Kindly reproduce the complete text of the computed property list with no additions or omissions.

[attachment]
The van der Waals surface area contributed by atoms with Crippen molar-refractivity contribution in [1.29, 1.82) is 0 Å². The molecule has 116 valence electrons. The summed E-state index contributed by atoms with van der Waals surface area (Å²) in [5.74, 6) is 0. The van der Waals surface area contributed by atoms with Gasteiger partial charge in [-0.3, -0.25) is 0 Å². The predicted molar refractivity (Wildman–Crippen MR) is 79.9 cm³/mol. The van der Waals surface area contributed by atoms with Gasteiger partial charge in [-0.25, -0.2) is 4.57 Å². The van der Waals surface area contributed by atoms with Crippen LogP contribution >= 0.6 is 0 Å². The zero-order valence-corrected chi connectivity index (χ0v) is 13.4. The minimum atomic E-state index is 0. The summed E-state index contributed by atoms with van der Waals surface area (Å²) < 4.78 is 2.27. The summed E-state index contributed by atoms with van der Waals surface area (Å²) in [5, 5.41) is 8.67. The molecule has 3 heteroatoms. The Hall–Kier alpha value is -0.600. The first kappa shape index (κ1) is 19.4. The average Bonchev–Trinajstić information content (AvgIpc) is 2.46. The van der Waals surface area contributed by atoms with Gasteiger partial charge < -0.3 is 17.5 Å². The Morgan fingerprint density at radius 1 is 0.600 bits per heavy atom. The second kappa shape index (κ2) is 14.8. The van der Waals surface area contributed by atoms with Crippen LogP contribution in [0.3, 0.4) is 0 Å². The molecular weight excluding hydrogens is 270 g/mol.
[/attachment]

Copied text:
The van der Waals surface area contributed by atoms with Crippen molar-refractivity contribution in [1.29, 1.82) is 0 Å². The molecule has 116 valence electrons. The summed E-state index contributed by atoms with van der Waals surface area (Å²) in [5.74, 6) is 0. The van der Waals surface area contributed by atoms with Gasteiger partial charge in [-0.3, -0.25) is 0 Å². The predicted molar refractivity (Wildman–Crippen MR) is 79.9 cm³/mol. The van der Waals surface area contributed by atoms with Gasteiger partial charge in [-0.25, -0.2) is 4.57 Å². The van der Waals surface area contributed by atoms with Crippen LogP contribution >= 0.6 is 0 Å². The zero-order valence-corrected chi connectivity index (χ0v) is 13.4. The minimum atomic E-state index is 0. The summed E-state index contributed by atoms with van der Waals surface area (Å²) < 4.78 is 2.27. The summed E-state index contributed by atoms with van der Waals surface area (Å²) in [5, 5.41) is 8.67. The molecule has 3 heteroatoms. The Hall–Kier alpha value is -0.600. The first kappa shape index (κ1) is 19.4. The average Bonchev–Trinajstić information content (AvgIpc) is 2.46. The van der Waals surface area contributed by atoms with Gasteiger partial charge < -0.3 is 17.5 Å². The Morgan fingerprint density at radius 1 is 0.600 bits per heavy atom. The second kappa shape index (κ2) is 14.8. The van der Waals surface area contributed by atoms with Crippen LogP contribution in [0.3, 0.4) is 0 Å². The molecular weight excluding hydrogens is 270 g/mol.